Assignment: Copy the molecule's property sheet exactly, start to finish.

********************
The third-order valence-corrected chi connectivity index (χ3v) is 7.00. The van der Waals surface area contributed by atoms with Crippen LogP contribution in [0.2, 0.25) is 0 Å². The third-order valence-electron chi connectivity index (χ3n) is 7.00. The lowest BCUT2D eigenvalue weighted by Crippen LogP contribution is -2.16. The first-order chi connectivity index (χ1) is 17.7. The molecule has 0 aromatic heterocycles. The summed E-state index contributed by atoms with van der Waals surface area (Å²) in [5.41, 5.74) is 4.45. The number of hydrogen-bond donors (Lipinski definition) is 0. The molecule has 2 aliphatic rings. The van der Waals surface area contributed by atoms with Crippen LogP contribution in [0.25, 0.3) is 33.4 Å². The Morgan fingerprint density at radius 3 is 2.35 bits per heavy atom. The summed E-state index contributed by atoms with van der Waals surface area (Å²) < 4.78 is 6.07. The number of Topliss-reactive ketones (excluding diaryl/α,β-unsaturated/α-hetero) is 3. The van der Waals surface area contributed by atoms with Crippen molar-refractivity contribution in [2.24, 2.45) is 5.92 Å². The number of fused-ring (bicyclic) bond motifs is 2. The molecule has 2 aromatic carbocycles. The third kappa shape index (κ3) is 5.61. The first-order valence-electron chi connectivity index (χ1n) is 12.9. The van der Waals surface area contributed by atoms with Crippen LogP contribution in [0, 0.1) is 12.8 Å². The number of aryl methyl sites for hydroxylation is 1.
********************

The third-order valence-corrected chi connectivity index (χ3v) is 7.00. The van der Waals surface area contributed by atoms with Crippen LogP contribution in [0.2, 0.25) is 0 Å². The third-order valence-electron chi connectivity index (χ3n) is 7.00. The lowest BCUT2D eigenvalue weighted by Crippen LogP contribution is -2.16. The first-order chi connectivity index (χ1) is 17.7. The molecule has 0 aromatic heterocycles. The summed E-state index contributed by atoms with van der Waals surface area (Å²) in [5.41, 5.74) is 4.45. The number of hydrogen-bond donors (Lipinski definition) is 0. The molecule has 2 aliphatic rings. The van der Waals surface area contributed by atoms with Crippen LogP contribution in [0.25, 0.3) is 33.4 Å². The Morgan fingerprint density at radius 3 is 2.35 bits per heavy atom. The summed E-state index contributed by atoms with van der Waals surface area (Å²) < 4.78 is 6.07. The number of Topliss-reactive ketones (excluding diaryl/α,β-unsaturated/α-hetero) is 3. The van der Waals surface area contributed by atoms with Crippen molar-refractivity contribution in [2.24, 2.45) is 5.92 Å². The number of fused-ring (bicyclic) bond motifs is 2. The molecule has 2 aromatic carbocycles. The third kappa shape index (κ3) is 5.61. The first-order valence-electron chi connectivity index (χ1n) is 12.9. The van der Waals surface area contributed by atoms with Crippen LogP contribution in [0, 0.1) is 12.8 Å². The number of aryl methyl sites for hydroxylation is 1.